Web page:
By Matt Baird
On Sept. 30, 2015 California’s Air Resources Board (ARB) released a draft of its Short-Lived Climate Pollutant Reduction Strategy. The final plan is due by the end of the year, as required by Senate Bill 605. The strategy does a great job of outlining the need to address short-lived climate pollutants (SLCPs) in a timely fashion, which include black carbon (soot), methane, and fluorinated gases. The Climate Trust is concerned with how the Strategy proposes to change the regulation of California dairy methane emissions, and therefore the Livestock Protocol used to incentivize dairy methane capture via generation of carbon credits at dairies across the United States.
The strategy explains that the “dairy and livestock industries account for roughly half of the state’s total methane emissions,” and half of these methane emissions result from manure management practices. Most dairies manage manure via a lagoon storage system; creating an anaerobic environment in which the manure produces methane that is released into the atmosphere as it breaks down. Atmospheric methane is a greenhouse gas that traps much more heat per unit than carbon dioxide.
ARB uses the Livestock Protocol under the cap-and-trade compliance market to incentivize dairies to change their practices through the production and sale of carbon offsets. The dairy industry’s manure management baseline, or business-as-usual, creates methane emissions. A carbon credit is generated at a dairy by the capture and productive use of methane, such as electricity generation. The difference between the lagoon baseline emissions and the project emissions, measured in metric tons, is the number of credits generated in a given year. The resulting credit, or California Compliance Offset, may then be sold to organizations required to offset their emissions by California law and increases revenue for the dairy.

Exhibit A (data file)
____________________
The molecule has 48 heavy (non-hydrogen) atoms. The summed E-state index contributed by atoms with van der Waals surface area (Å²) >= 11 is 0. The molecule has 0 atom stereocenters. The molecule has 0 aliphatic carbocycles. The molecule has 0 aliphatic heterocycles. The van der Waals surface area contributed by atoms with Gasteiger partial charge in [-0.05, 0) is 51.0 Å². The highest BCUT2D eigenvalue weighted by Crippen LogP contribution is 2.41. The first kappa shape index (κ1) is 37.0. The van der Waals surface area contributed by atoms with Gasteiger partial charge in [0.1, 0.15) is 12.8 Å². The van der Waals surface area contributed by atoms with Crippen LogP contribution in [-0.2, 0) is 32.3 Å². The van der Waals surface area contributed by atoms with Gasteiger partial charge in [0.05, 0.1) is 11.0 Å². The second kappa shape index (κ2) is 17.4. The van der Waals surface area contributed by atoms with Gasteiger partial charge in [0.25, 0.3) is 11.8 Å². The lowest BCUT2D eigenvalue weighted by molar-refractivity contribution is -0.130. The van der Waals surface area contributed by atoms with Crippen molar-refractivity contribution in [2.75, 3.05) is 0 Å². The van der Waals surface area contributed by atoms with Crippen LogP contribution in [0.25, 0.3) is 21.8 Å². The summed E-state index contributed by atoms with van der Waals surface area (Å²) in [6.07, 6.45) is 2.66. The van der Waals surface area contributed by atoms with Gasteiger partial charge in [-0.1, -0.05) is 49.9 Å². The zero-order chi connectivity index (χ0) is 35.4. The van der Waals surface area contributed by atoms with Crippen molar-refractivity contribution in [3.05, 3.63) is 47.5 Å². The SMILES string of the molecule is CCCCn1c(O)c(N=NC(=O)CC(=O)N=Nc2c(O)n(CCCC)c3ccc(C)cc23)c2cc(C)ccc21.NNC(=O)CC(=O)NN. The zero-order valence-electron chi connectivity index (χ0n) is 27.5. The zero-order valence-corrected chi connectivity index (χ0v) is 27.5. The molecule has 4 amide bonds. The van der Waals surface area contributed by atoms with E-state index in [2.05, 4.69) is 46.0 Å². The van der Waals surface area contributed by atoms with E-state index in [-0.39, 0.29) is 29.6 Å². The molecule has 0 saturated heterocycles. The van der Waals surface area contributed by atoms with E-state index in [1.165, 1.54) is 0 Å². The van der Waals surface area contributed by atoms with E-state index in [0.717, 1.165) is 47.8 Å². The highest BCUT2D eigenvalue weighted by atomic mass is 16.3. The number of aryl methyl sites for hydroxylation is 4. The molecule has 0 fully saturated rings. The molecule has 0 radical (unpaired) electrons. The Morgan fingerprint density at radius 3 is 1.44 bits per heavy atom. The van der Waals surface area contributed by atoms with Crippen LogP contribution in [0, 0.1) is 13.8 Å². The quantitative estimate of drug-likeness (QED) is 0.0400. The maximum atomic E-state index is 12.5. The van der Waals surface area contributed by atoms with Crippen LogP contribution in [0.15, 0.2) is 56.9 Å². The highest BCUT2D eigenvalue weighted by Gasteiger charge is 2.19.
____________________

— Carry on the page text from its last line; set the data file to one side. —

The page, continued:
Since the Climate Trust contracted with its first biogas project in 2009, the sector has grown to comprise one third of The Trust’s portfolio of offsets under contract since 2010. The Trust is building on that legacy by developing a new carbon fund that will invest capital into early-stage dairy digester projects in return for an ownership stake in the resulting carbon credits; essentially leveraging the Livestock Protocol to capture more methane and reduce financial barriers for dairy owners. However, a new dairy manure management regulation would undermine one of the Trust’s core sectors and make an existing incentive obsolete.
The strategy proposes to “develop a regulation by 2018 that would establish requirements for manure management best practices for new dairies and expansions at existing dairies.” The regulation will therefore alter the baseline for new dairies after the effective date, thus eliminating the delta between carbon project and baseline that produces the carbon credits. Footnote 102 of the strategy continues, “Requiring emission reductions from the sector would mean that offsets under the cap-and-trade program would no longer be issued for new projects.” The strategy proposes to alter the baseline for new dairies in California, but at the same time eliminates the potential for all U.S. dairies to generate offsets for California’s compliance market.